If you can’t find a title on the title page or the cover, cite the document as untitled or devise a descriptive title, perhaps taken from the subject matter or a phrase in the document, and enclose the made-up title in brackets (no italics):
If the document is an individually titled volume within a finite set, give the set title as the main title, then follow that up with the volume title; be sure to include any pertinent author by-lines after each title:
If it is part of an ongoing series, the series title can go in a note at the end of the citation:
Some documents, especially if they have been mentioned in the news a lot, have a popular name that might be more well-known than the official title. That also can be included in a note at the end of the citation:
A date that appears in a title is not the same as the date of publication, and they do not necessarily match. Likewise, the date of information inside the document—in a data table, for example—may be different from from the title and the publication date. If the document includes a date as part of the title, include the date in the title even if it is the same as the date of publication:
Sometimes elements are added after the title to help identify the document, tell us what sort of document it is, and distinguish it from other documents.
It is important that the reader know whether the document is in a special medium, since such documents are often stored in separate locations in libraries, may require special equipment for use, and may be indexed only in special resources.
If the document is in a medium other than the traditional print on paper (i.e., audio or video tape, audio-visual material, computer tape, motion picture, film strip, microform, slide, holograph), or if the document is a map or poster, indicate the medium in parentheses immediately following the title:
Many government documents come in publication types not typically associated with the academic world, such as brochrues, coloring books, comic books, and games. Be sure to include information about the type of publication if it is anything other than a standard paper book or journal:
If you are citing a government document obtained through a commercially produced microform collection, cite the original paper version of the document in the main part of the citation (without the format statement, if the format is clear from the note) and include a reference to the microform collection in a note at the end of the citation:
Some agencies assign an alphanumeric publication or report number to each document they issue. This number usually contains an agency acronym, and frequently appears in the upper right- or left-hand corner of a title page. If the document includes a Bibliographic Data Sheet or Technical Report Documentation Page, the report number will appear in a box labeled “report/accession number.”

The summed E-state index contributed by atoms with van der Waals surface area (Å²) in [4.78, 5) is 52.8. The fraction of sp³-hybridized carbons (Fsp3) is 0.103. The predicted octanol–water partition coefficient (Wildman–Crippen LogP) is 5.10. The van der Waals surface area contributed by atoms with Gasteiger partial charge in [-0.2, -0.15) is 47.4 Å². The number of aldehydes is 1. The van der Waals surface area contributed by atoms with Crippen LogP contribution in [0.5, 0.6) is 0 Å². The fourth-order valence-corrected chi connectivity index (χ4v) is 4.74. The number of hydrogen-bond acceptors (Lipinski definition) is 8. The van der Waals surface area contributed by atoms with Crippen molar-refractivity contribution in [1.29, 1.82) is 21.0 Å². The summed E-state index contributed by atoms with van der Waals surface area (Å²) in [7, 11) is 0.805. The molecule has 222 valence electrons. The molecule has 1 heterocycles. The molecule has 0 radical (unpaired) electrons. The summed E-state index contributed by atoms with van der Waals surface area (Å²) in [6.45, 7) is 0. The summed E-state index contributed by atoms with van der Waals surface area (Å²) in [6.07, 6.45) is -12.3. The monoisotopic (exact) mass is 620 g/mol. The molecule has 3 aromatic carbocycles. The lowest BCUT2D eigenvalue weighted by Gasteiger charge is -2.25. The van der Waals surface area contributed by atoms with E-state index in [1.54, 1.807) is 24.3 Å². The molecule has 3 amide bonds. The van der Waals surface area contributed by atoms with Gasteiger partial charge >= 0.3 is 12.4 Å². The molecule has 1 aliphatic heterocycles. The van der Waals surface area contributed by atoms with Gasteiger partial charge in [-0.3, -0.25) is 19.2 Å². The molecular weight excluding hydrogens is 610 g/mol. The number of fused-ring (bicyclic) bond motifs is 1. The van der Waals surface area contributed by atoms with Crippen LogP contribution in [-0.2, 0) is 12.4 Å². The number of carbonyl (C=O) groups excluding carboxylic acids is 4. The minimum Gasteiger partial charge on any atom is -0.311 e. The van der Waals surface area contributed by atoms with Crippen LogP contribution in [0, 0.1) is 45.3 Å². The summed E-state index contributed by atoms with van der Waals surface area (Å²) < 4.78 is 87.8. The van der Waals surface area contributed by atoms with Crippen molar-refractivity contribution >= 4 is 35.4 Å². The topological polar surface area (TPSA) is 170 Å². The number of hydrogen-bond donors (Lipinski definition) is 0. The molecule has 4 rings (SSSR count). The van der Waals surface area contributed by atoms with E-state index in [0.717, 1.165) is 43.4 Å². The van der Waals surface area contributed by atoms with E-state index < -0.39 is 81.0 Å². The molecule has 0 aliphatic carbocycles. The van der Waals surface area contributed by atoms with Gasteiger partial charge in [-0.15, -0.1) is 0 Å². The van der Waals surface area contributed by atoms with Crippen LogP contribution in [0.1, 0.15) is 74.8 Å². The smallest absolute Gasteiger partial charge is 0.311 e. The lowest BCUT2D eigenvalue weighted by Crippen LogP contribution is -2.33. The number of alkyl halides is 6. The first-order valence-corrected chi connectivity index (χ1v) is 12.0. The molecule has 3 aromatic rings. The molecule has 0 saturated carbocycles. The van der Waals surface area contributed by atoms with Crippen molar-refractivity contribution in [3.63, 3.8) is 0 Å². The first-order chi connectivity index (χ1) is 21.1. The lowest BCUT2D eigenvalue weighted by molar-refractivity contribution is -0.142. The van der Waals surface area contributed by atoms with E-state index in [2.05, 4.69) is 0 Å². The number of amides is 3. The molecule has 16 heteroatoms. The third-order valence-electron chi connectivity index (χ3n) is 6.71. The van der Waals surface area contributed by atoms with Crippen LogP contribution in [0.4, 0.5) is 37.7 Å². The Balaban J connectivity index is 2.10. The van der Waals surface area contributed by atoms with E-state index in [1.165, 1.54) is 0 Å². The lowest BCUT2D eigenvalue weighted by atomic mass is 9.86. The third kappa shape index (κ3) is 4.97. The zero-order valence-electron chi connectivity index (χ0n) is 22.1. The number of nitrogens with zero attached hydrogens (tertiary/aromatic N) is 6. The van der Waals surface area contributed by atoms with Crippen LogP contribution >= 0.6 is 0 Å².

Be sure not to confuse a report number with the call number added to a document by a library. Also, be sure not to confuse it with a contract number or grant number, which is not unique to a document, but is applied to every document resulting from that particular contract or grant. Grant and contract numbers are usually clearly indicated as such on the document.
The report number should be placed in parentheses, immediately after the title and medium, and should be transcribed exactly as it appears on the document:
Sometimes a document may be reissued with the same content, or may be revised and reissued with differing content. Since the content may differ, the reader should be informed of which edition you have used.
Include the edition statement after the title data. If the edition is mentioned in the title proper or in a report number, you need not repeat it after the title data.
Often a map is reissued with changes superimposed upon the original design and is therefore referred to as photorevised. This should also be indicated after the title statement. Note that the photorevision date will always be later than the publication date:
The place of publication can usually be found on the front or back of the title page. Sometimes it appears on the bottom of the last page of the text.
If no place of publication is indicated, and the document is not distributed by the GPO, look for a mailing address on the back of the document, in a preface, or in a letter of transmittal.
For local documents you can omit the place of publication unless it is different from the community in which the document was issued.
If you’re not sure of the place of publication, but you can make a reasonable guess, enclose your guess in brackets and add a question mark. If you can’t even make a reasonable guess, use the abbreviation “n.p.” (no place):